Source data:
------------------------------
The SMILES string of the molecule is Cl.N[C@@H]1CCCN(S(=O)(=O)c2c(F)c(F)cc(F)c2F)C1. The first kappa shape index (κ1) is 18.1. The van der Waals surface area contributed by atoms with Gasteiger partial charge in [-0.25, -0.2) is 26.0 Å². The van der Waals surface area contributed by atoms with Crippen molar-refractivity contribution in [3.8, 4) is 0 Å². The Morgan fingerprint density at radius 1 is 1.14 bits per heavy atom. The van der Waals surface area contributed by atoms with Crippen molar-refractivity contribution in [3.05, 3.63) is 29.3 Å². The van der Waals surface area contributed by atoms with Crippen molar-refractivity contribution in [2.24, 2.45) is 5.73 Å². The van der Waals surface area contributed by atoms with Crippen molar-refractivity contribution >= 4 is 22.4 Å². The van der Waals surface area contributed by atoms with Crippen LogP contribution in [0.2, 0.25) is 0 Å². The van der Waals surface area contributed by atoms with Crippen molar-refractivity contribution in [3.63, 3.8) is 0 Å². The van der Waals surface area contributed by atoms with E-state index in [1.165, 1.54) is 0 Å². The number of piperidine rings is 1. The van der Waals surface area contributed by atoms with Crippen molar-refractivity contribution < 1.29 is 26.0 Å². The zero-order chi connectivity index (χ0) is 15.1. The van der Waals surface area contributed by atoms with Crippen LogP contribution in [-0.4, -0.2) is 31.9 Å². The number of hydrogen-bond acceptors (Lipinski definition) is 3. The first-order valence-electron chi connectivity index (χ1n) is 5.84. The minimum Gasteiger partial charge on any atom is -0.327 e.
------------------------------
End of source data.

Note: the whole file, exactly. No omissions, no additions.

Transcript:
The SMILES string of the molecule is Cl.N[C@@H]1CCCN(S(=O)(=O)c2c(F)c(F)cc(F)c2F)C1. The first kappa shape index (κ1) is 18.1. The van der Waals surface area contributed by atoms with Gasteiger partial charge in [-0.25, -0.2) is 26.0 Å². The van der Waals surface area contributed by atoms with Crippen molar-refractivity contribution in [3.8, 4) is 0 Å². The Morgan fingerprint density at radius 1 is 1.14 bits per heavy atom. The van der Waals surface area contributed by atoms with Crippen molar-refractivity contribution in [3.05, 3.63) is 29.3 Å². The van der Waals surface area contributed by atoms with Crippen molar-refractivity contribution in [2.24, 2.45) is 5.73 Å². The van der Waals surface area contributed by atoms with Crippen molar-refractivity contribution >= 4 is 22.4 Å². The van der Waals surface area contributed by atoms with Crippen LogP contribution in [0.2, 0.25) is 0 Å². The van der Waals surface area contributed by atoms with Crippen molar-refractivity contribution in [3.63, 3.8) is 0 Å². The van der Waals surface area contributed by atoms with E-state index in [1.165, 1.54) is 0 Å². The number of piperidine rings is 1. The van der Waals surface area contributed by atoms with Crippen molar-refractivity contribution < 1.29 is 26.0 Å². The zero-order chi connectivity index (χ0) is 15.1. The van der Waals surface area contributed by atoms with Crippen LogP contribution in [-0.4, -0.2) is 31.9 Å². The number of hydrogen-bond acceptors (Lipinski definition) is 3. The first-order valence-electron chi connectivity index (χ1n) is 5.84. The minimum Gasteiger partial charge on any atom is -0.327 e.